Ryan Dickson has finished all 10 of his wins, eight of them by submission. | Photo: Keith Mills/Sherdog.com
Even if Ryan Dickson never gets a single bout inside the Ultimate Fighting Championship’s hallowed Octagon, the Canadian lightweight prospect has already won one of the most significant fights anyone can win: He is a cancer survivor.
Diagnosed with testicular cancer in 2013, Dickson has remained cancer-free since undergoing surgery and has become a spokesman for the Canadian Cancer Society in the battle against a disease that claims more than 7.6 million lives annually worldwide.
“The way I found out was completely by luck, which is why I want to promote awareness,” said Dickson, who hails from Burlington, Ontario. “I’m a person who waits forever to get things looked at, but I was going to Brazil for three months and wanted to get my Ontario license before I went. When I went to get checked out for my physical, I felt a little off, so I got checked and found out that I had testicular cancer. The day I was supposed to leave for Brazil was when I had the surgery done. They did it a little less than a week after my diagnosis.”
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Remarkably, just two months after his surgery, Dickson returned to fighting, and despite suffering a unanimous decision loss to Tristar Gym’s Alex Garcia in May 2013, he believes he learned some valuable lessons.
“After I had my surgery, I took two weeks off then I started training again,” the 25-year-old Dickson said. “When I went for my follow-up, my surgeon told me to stop training or else I’d develop a hernia. He told me to take four or six weeks off from training, so I took the fight after having six weeks of no training; then when I came back, I was weak. Looking back, I’m glad I did that fight. Going in, I was very cocky. I learned a lot about what I need to do to be at the next level and to be where I wanted to be.”
Dickson still has to make frequent trips to the doctor to make sure his cancer has not returned, but the longer his cancer stays in remission, the less frequent his visits will become.
“Last year, I had to get checked every month,” said Dickson, who has finishes in all 10 of his professional MMA wins. “I had to go twice a year to get a CT scan for a more thorough look. This year, I haven’t had a CT scan and I’m getting checked every two months. Eventually it’ll go to once every four months, then six months, then just once per year.”
Fighting out of Joslin MMA/Tapout Burlington, Dickson has won four straight fights, including earning the Hard Knocks Fighting Championship 155-pound title with a second-round knockout of Dave Mazany in his most recent outing in October. The win was his second at lightweight. Dickson said he plans on staying at 155 pounds for the foreseeable future.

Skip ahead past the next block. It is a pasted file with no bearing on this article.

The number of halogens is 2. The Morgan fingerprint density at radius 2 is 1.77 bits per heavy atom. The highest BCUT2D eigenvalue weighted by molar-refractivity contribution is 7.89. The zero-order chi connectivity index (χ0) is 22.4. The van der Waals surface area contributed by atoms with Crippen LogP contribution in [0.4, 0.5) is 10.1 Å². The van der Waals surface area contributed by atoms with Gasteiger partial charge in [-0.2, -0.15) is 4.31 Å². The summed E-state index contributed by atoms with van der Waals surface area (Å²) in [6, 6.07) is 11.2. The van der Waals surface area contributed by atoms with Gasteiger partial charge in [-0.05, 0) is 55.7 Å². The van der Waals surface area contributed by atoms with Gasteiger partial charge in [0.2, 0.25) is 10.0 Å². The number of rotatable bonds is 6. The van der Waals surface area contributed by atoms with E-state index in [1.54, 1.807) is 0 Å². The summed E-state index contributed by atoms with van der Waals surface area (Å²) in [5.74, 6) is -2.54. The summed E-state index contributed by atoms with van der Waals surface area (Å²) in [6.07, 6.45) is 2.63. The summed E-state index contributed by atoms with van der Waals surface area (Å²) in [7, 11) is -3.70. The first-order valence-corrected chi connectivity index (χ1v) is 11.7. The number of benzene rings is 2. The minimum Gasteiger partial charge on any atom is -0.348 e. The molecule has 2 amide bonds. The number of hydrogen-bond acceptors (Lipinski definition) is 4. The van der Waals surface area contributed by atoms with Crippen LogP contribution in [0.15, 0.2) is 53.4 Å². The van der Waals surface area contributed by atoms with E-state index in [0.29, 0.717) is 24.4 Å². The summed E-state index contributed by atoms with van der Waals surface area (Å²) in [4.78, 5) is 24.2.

“I did six amateur fights at 170 and was at 170 as a pro,” he said. “I went to 155 to get more fights and because I knew I could get down there. Now that I can do 155, I’d like to make a run at the UFC there. Once I get older, it’ll be tougher to cut, [and] then I’ll go to 170. I think I can make a good name for myself at 155 and go from there.”
Dickson came to mixed martial arts from a varied sports background that included everything from wrestling and powerlifting to hockey.
“I did karate as a little kid, but I don’t really count that,” said Dickson, who holds the rank of purple belt in Brazilian jiu-jitsu. “I did wrestling for two years in high school and then I stopped that to do powerlifting and bodybuilding. One day, I jumped into a kickboxing class and then I switched to jiu-jitsu. I’ve been training to compete in mixed martial arts for about six years now.”
A first-round armbar of Brett Biederman in August 2011 launched Dickson’s professional MMA career, and he won his first five fights, four via submission, before the loss to Garcia. Another victory in September 2013 earned Dickson a spot on the World Series of Fighting Canada “Ford vs. Powell” roster five months later, but he lost a unanimous decision to Michael Hill. Since then, he has won four straight, culminating with his knockout of Mazany.
“So far, things have been going well,” Dickson said. “I’d prefer to be undefeated, but in my opinion, I don’t count decision wins or losses. I’m going to make this public, but anytime I go to a decision with somebody, I feel like there should be a rematch. I’m very happy with how I’ve finished all my fights and I’m happy with where I am, skill-wise.
To further improve his overall arsenal, Dickson recently spent several months training in Thailand.
“I took some time off since I had a busy year,” he said. “I took two weeks off to heal up some stuff. I did five MMA fights and the BJJ world championships in the span of eight months, so I wanted to recover. I was so busy fighting that I wasn’t developing my skills. I went to Thailand to work on my muay Thai from late December to early February.”
Dickson will defend his lightweight crown against Bellator MMA veteran Jason Fischer, as they headline Hard Knocks Fighting Championship 42 on Friday at the Century Casino in Calgary, Alberta.
“I made a goal as soon as I started MMA -- when I was right at 18 -- that I wanted to be in or close to the UFC by the time I was 24,” Dickson said. “I’m a year late from that goal, but I feel like I’m on track for that goal.”